Don't miss the latest stories
How Pentagram Brands Itself Through Its One And Only Promotional Material
By Yoon Sann Wong, 11 Jul 2017
Pentagram Papers (1975-ongoing). Pentagram Papers present curious, entertaining, stimulating, provocative and occasionally controversial points of view that have come to the attention of, or in some cases are actually originated by, the partners of Pentagram Design. Photo courtesy of Pentagram
Once a year, a lucky few open their mailboxes to find the Pentagram Papers—a slim black publication produced annually by the esteemed design studio. These are mailed out to Pentagram’s clients, friends, and colleagues on its mailing list, and it comes printed in limited quantity no less—this air of exclusivity undoubtedly bolstering the brand’s name.
Pentagram partner John McConnell initiated the series back in the late 1970s. Instead of highlighting the studio’s work, the Papers spotlight topics and visual artifacts that the firm’s partners find intriguing and worth sharing with readers. This helps distinguish Pentagram and its leanings.
“The justification as business self-promotion is really just disguising a really self-indulgent form of vanity publishing,” explains Pentagram partner Michael Bierut. “People would get it and think, Pentagram, aren’t they clever, they know so many interesting people.”
The issues span a range of topics, from the very first A Dictionary Of Graphic Clichés, to the fourth edition titled Face To Face—a photographic collection of objects that seem to have “faces” resembling those by Swiss brothers Jean and Francois Robert, also dubbed one of Bierut’s most treasured editions—and the latest Pentagram Papers 47: Museum Collection.
Each spring and fall, Pentagram’s partners come together to work on ideas for the Papers’ next issue. “Someone will come and say, my grandmother has this amazing collection of signed concert programs when she was a page turner at the Teatro in Buenos Aires,” explains Bierut.
“The only time I’ve seen ideas rejected is when they’re not esoteric enough. A bunch of nice pictures won’t make it. Specificity and something that rewards curiosity tend to be the things that are favored.”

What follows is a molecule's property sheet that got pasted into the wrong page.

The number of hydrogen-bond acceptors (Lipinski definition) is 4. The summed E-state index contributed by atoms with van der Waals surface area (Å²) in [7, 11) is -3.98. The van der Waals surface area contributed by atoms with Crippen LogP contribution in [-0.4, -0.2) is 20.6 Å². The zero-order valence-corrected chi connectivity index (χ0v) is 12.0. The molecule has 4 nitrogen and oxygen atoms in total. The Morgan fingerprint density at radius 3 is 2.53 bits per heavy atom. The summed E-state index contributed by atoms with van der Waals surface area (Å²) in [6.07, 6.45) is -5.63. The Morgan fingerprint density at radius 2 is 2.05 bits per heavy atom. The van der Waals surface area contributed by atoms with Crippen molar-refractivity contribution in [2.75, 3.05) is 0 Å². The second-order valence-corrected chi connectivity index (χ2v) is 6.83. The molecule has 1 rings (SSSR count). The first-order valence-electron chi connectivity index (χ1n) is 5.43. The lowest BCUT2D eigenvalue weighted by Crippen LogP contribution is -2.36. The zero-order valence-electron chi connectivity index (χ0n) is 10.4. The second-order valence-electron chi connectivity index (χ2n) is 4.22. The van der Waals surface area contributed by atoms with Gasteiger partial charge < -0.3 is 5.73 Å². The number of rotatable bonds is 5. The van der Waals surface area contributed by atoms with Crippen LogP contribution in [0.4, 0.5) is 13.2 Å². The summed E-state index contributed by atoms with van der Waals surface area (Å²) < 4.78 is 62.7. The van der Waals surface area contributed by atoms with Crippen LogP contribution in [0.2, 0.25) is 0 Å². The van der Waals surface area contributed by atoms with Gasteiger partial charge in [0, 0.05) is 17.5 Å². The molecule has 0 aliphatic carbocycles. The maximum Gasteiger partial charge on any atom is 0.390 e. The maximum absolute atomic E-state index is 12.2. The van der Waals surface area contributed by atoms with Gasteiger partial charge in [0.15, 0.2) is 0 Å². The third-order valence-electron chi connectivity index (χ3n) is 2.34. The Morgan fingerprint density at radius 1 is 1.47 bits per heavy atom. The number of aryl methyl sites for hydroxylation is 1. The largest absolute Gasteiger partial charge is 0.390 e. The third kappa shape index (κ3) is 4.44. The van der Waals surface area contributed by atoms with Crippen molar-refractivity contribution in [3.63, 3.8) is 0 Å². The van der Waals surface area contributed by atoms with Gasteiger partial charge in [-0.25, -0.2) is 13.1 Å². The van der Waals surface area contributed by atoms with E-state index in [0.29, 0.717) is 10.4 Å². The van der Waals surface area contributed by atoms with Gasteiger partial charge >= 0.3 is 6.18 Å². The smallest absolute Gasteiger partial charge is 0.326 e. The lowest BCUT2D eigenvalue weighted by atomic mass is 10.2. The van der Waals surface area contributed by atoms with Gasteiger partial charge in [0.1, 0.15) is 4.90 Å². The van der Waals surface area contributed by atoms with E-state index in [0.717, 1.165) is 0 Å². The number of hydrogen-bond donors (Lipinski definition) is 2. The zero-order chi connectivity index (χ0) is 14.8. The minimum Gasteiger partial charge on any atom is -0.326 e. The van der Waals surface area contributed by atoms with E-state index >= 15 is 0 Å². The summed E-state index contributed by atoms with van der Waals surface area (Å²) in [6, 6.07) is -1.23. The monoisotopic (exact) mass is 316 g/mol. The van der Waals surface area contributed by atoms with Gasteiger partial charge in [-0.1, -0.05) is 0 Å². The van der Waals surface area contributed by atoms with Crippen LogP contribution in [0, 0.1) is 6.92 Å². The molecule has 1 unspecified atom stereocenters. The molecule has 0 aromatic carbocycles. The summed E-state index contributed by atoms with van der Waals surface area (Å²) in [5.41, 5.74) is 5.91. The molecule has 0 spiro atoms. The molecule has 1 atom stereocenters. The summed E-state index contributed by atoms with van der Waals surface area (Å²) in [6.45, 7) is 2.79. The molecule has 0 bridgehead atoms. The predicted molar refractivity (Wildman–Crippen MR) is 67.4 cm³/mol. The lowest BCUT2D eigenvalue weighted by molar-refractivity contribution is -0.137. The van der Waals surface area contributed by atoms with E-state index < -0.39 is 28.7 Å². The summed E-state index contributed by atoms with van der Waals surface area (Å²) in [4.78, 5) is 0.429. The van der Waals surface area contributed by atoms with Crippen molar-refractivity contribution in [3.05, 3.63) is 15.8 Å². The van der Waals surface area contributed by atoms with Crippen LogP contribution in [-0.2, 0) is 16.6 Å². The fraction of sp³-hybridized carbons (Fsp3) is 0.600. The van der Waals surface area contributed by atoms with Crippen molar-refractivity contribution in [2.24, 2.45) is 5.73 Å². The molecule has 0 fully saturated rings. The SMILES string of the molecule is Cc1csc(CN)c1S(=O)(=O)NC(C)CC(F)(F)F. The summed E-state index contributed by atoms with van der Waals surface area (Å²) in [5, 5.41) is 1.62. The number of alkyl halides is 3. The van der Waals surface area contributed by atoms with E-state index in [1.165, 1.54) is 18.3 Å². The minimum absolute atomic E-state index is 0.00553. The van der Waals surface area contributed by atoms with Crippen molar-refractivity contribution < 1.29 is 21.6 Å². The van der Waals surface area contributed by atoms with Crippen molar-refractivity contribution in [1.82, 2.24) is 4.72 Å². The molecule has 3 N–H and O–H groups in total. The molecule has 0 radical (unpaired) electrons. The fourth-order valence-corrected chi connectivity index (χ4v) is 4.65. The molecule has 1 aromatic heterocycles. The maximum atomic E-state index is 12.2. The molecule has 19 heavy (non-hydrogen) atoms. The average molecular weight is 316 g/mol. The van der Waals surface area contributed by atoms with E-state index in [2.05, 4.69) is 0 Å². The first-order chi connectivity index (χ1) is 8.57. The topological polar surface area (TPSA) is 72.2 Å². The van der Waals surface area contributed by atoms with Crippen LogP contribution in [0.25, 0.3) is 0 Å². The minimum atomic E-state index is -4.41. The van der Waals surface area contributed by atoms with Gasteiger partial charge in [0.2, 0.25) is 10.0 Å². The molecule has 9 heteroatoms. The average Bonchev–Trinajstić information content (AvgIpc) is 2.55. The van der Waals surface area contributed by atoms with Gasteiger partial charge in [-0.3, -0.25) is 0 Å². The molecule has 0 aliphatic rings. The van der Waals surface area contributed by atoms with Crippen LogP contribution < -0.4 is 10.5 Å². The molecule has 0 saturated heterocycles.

To get your hands on one of the 5,000 or so copies printed each year, Bierut suggests making your interest known to him or another Pentagram partner.
Selected issues from the Pentagram Papers are featured below.
Click to view enlarged version. Pentagram Papers (1975-ongoing). Pentagram Papers present curious, entertaining, stimulating, provocative and occasionally controversial points of view that have come to the attention of, or in some cases are actually originated by, the partners of Pentagram Design. Photo courtesy of Pentagram
Pentagram Papers 1: ABC: A Dictionary of Graphic Clichés (1975) designed by John McConnell. Photos courtesy of Pentagram
Pentagram Papers 4: Face to Face (1977) designed by John McConnell, is a collection of photographs of objects that look like they have faces, by the photographers Jean and Francois Robert. Photos courtesy of Pentagram
Pentagram Papers 44: Hear, All Ye People; Hearken, O Earth (2015) designed by Michael Bierut, republishes an essay by the award-winning filmmaker Errol Morris that reveals the typeface that he determined to be most trustworthy: Baskerville. Photos courtesy of Pentagram
Pentagram Papers 45: Overlooked (2016) designed by Marina Willer and team, is a celebration of London’s unsung heroes of industrial design - street covers. Photos courtesy of Pentagram
Pentagram Papers 47: Museum Collection (2017) designed by Luke Hayman and team. It presents the artist Brent Birnbaum’s collection of coat check tags and locker keys from museums around the world. Photos courtesy of Pentagram
[via Fast Co. Design, all photos courtesy of Pentagram]
More related news
Also check out these recent news